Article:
What Is Methadone?
Methadone is part of a category of drugs called opioids. German doctors created it during World War II. When it came to the United States, doctors used it to treat people with extreme pain. Today, you might also get it as part of a treatment program for an addiction to heroin or narcotic painkillers.
Even though it’s safer than some other narcotics, your doctor should keep a close watch while you take methadone. Taking it can lead to addiction or abuse.
What Does Methadone Do?
Methadone changes the way your brain and nervous system respond to pain so that you feel relief. Its effects are slower than those of other strong painkillers like morphine. Your doctor may prescribe methadone if you’re in a lot of pain from an injury, surgery, or long-term illness.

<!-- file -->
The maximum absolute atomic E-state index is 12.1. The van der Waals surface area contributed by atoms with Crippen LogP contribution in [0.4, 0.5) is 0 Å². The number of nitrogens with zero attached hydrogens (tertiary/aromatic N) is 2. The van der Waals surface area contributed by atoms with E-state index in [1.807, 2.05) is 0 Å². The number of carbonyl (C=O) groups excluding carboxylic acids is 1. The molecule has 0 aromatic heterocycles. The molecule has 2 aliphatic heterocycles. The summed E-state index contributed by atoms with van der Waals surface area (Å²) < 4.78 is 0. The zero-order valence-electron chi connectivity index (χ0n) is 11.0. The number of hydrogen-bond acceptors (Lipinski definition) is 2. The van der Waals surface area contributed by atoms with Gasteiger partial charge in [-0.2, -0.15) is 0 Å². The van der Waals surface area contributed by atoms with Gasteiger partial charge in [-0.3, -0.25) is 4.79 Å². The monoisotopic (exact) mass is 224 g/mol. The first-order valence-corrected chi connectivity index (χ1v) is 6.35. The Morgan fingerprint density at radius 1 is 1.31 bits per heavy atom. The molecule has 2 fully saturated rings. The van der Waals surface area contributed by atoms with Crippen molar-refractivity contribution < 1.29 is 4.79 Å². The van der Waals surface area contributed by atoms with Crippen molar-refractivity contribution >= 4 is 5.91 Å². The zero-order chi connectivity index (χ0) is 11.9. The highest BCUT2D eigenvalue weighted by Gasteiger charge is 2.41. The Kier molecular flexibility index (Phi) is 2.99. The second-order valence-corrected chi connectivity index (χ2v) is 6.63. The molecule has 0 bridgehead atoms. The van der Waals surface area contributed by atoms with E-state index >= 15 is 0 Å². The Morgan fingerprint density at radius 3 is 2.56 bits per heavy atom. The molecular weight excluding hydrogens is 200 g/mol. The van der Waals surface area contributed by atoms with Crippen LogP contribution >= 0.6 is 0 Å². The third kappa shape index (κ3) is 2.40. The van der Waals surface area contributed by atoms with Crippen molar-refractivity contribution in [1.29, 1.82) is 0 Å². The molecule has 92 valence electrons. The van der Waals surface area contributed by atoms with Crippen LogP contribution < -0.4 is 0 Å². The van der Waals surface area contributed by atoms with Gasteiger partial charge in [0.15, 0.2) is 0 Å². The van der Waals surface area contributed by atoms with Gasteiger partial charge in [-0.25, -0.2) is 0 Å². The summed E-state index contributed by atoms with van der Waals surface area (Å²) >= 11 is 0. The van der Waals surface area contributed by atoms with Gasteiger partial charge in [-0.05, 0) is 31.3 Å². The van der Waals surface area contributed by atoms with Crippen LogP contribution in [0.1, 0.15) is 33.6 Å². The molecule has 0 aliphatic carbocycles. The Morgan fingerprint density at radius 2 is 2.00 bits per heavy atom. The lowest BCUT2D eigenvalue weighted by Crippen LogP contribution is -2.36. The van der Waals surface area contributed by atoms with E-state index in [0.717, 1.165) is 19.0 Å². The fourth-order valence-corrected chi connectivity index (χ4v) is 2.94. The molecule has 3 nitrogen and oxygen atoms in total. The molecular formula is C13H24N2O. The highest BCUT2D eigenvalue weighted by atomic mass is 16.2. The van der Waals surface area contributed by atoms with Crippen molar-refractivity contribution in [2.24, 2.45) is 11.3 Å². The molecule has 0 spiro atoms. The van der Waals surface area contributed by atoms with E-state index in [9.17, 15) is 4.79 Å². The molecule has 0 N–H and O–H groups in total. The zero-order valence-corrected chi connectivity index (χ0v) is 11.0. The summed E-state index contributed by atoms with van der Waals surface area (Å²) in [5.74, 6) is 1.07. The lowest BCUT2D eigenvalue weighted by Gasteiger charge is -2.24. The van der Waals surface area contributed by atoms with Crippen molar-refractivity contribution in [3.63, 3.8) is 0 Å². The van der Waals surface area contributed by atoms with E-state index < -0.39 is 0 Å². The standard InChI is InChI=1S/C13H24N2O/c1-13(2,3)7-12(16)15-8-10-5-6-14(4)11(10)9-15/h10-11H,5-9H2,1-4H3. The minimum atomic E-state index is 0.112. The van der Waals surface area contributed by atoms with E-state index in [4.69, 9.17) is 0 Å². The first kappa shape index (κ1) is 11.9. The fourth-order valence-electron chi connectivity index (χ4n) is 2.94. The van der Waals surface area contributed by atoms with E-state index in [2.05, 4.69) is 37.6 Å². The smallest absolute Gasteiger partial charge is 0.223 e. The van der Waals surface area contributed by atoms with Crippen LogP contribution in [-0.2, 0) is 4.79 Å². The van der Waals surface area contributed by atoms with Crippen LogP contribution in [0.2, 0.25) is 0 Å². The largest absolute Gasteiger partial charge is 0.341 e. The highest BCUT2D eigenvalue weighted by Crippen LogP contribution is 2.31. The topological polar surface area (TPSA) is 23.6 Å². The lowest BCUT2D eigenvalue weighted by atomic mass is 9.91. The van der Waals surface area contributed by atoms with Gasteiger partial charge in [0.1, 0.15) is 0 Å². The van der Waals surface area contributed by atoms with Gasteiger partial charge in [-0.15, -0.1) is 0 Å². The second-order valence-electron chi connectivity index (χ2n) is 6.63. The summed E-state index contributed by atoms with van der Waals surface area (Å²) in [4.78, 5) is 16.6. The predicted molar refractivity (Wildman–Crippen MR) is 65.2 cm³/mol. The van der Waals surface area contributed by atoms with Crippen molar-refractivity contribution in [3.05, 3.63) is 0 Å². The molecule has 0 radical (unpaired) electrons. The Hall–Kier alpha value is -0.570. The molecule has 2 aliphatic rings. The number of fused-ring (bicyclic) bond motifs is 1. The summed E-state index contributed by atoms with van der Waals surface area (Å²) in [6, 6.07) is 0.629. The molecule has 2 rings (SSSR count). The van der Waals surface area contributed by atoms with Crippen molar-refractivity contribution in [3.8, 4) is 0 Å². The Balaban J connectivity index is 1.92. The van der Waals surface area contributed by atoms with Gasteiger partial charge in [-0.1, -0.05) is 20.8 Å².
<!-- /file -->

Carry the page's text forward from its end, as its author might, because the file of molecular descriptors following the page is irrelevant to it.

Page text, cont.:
It also blocks the high from drugs like codeine, heroin, hydrocodone, morphine, and oxycodone. It can give a similar feeling and keep you from having withdrawal symptoms and cravings. You may hear this called replacement therapy.
It’s usually just one part of your treatment plan. It isn’t a cure for addiction.
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